A federal judge in Virginia conceded Monday that his ruling on the new healthcare law is just the first step in a much longer process.
"As you well know, this is only one brief stop on the way to the United States Supreme Court," U.S. District Court Judge Henry E. Hudson said during the first day of oral arguments in Virginia's constitutional challenge of the individual insurance mandate.
The case, brought by Virginia Attorney General Ken Cuccinelli, hinges on the question of whether Congress' authority over commercial activity includes the power to regulate commercial inactivity — i.e., a consumer's choice not to buy health insurance.
Virginia Solicitor General E. Duncan Getchell argued Monday that the Constitution provides no such authority.
"The Supreme Court has never allowed inactivity to be regulated as commerce," he told Hudson, according to The Washington Post.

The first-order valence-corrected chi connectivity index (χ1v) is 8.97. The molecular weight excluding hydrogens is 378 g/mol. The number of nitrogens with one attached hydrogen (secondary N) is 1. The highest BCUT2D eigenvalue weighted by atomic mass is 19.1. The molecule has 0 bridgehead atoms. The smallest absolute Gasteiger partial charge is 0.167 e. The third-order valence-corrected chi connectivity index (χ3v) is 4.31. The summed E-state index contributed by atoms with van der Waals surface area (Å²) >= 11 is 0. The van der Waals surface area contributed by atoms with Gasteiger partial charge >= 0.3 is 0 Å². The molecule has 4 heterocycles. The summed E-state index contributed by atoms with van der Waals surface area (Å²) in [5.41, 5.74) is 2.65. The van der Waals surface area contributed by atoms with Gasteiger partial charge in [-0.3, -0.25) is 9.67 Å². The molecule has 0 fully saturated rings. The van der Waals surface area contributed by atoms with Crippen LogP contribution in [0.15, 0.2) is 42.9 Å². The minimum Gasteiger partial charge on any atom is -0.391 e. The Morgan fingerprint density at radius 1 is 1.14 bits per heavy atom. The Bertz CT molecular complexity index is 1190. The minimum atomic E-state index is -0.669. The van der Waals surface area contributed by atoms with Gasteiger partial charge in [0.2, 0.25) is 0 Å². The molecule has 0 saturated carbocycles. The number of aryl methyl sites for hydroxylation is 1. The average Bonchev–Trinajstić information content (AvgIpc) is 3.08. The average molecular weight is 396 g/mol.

The Obama administration has a different take, arguing that healthcare is decidedly different from other commercial markets, because — illness being both inevitable and involuntary — everyone ultimately requires some form of care.
"The decision to get or not get insurance and essentially gamble that other people will pay for you when you get sick is not inactivity," Deputy U.S. Assistant Attorney General Ian H. Gershengorn told Hudson, the Post reported. "It is not passivity."
Hudson said he plans to have his verdict by the end of the year.